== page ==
Meanwhile, the rear facing camera is much more likely to come in handy considering how well it works in low-light situations. Thanks to HTC's "Ultrapixel" technology, pictures featuring poorly lit environments come out much clearer and with far less noise than those taken by other smartphone cameras. The idea is that the larger the pixel, the more light they can capture, and the Ultrapixel camera on the One features 2.0 micrometer pixels, letting in 300% more light than the average 13-megapixel smartphone camera, or so HTC claims.

But while HTC hawks the Ultrapixel technology by maintaining that megapixels aren't everything -- and it's true, they're not -- they are something. And considering how the resolution of the One's camera is a modest 4 megapixels (obviously something HTC is going out of its way to not advertise, despite how much it claims that resolution isn't important), the crispness of the pictures it takes is somewhat lacking.

Battery Life

Considering everything the One has going for it (the large, high-res display, LTE, enhanced sound, BlinkFeed, etc.) you would think that it would be a battery-draining monster. Surprisingly, it's not. It may not offer the best battery life on the market today, but it's more than respectable.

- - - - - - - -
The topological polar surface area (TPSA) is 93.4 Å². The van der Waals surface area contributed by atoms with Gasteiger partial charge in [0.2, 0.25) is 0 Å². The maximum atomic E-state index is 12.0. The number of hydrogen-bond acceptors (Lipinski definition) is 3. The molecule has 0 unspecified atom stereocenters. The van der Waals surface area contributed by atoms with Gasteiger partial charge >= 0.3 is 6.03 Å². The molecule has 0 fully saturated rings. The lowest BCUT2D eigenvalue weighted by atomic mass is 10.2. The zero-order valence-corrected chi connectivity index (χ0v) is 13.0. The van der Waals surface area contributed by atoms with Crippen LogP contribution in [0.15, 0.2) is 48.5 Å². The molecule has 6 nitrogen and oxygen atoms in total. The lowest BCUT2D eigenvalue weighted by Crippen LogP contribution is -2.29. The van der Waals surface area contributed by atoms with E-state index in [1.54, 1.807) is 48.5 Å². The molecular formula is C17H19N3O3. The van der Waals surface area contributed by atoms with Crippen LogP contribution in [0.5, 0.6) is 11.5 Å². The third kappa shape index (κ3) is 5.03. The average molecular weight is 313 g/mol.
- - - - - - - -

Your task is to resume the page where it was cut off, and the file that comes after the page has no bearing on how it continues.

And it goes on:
We attempted to make our unit as energy-inefficient as possible by cranking up the display to maximum brightness, having BlinkFeed automatically update (even using data when Wi-Fi wasn't available), and keeping all of our push notifications on for email, Facebook, etc. Combined with regular usage -- admittedly, no texts, but a couple of phone calls and plenty of web browsing including some video streaming -- we were still able to squeeze just shy of two days out of a single charge.


The One is powered by a quad-core Snapdragon processor that clocks in at 1.7 GHz and is an absolute beast. Videos, games, and apps all ran exceptionally well, and we never ran into any sort of slowdown or lag. And despite how much there is to Sense 5 -- what with BlinkFeed, the modified UI, etc. -- the processor managed to keep the heavy modifications to the OS in check; there was never any noticeable dip in performance.

While a hiccup-free user experience is generally commonplace for all but the most poorly-equipped phones, it was especially impressive when using some of the phone's more hardware-intensive software, like HTC Zoe (the company's new imaging software). The photo editing and some of the capture modes would have surely put strain on a weaker processor, but the One's chip handled the tasks with aplomb.